To investigate this, we used a novel Cre-recombinase (Cre-)-dependent, intersectional viral vector approach to express Gi/o-DREADDs (Designer Receptors Exclusively Activated by Designer Drugs) selectively in medial PFC (mPFC) afferents to NAc. DREADDs are only activated by clozapine-N-oxide (CNO); thus, this strategy allows for the transient and targeted activation of Gi/o-coupled signaling cascades in these neurons (Rogan and Roth, 2011). Activation of Gi/o-DREADDs by CNO decreases neuronal activity primarily through a reduction in cAMP levels as well as activation of G protein-coupled inwardly rectifying potassium (GIRK) channels, resulting in membrane hyperpolarization and inhibition of neuronal firing (Armbruster et al, 2007; Ferguson et al, 2011, see Sternson and Roth, 2014 for review). Accordingly, these tools were used to examine how transiently decreasing activity of mPFC neurons that project to NAc through recruitment of inhibitory G protein-coupled signaling cascades affects the induction of psychomotor sensitization to amphetamine as well as the motivation to take drugs using a progressive ratio (PR) schedule of reinforcement in a cocaine self-administration paradigm and the motivation to seek drugs during drug prime-induced reinstatement. We hypothesized that decreasing activity of the cortical projections to NAc would block amphetamine sensitization as well as attenuate drug taking during cocaine self-administration and drug seeking during cocaine prime-induced reinstatement.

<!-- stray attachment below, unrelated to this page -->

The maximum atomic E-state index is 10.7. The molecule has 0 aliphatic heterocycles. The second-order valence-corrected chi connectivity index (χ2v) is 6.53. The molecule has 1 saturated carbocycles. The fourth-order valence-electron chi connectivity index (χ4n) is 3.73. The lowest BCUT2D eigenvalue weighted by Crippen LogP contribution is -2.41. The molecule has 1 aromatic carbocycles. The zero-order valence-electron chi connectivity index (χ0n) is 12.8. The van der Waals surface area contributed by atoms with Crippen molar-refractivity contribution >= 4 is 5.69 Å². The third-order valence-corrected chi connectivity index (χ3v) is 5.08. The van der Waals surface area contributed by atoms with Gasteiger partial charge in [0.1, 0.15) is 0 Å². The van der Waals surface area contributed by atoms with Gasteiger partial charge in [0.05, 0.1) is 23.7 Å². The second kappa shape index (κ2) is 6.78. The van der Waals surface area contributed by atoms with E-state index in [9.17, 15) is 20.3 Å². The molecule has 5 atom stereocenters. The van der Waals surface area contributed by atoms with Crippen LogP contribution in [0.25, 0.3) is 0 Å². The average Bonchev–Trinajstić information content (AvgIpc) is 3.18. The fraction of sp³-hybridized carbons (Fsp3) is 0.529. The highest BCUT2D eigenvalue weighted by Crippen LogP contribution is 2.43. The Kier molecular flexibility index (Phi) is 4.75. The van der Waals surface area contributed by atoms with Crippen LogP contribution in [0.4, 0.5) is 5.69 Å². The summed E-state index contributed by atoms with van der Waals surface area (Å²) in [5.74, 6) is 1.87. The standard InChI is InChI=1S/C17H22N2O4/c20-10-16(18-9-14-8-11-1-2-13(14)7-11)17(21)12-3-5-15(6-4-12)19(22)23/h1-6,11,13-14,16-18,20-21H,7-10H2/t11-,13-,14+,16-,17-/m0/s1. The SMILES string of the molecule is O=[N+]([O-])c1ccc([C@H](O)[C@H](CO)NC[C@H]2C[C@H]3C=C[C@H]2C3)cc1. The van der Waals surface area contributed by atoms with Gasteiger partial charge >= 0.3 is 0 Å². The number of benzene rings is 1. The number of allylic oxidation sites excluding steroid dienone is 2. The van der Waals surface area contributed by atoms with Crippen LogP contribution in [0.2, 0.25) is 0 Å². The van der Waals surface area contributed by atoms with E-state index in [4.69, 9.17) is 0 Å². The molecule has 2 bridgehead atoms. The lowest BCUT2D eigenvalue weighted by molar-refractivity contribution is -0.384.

MATERIALS AND METHODS
The overall experimental strategy was to use a combinatorial viral vector approach to express transgenes selectively in mPFC afferents to the NAc. This was achieved through injection of Cre-dependent adeno-associated virus (AAV) vectors into mPFC and a retrogradely transported canine adenovirus (CAV) expressing Cre into the NAc. Three separate experiments were then performed. In experiment 1, cocaine-induced c-Fos expression was measured in the mPFC and the NAc following activation of Gi/o-DREADDs in PFC to determine whether dampening PFC afferent input into the NAc was sufficient to decrease activity in NAc neurons. In separate experiments, the effect of dampening mPFC afferent input into the NAc was examined during the induction of amphetamine sensitization (experiment 2) and during cocaine self-administration (experiment 3) to determine whether corticostriatal projections modulate behaviors related to addiction. All experimental procedures were approved by the Seattle Children’s Research Institute institutional animal care and use committee and were conducted in accordance with National Institutes of Health (NIH) guidelines.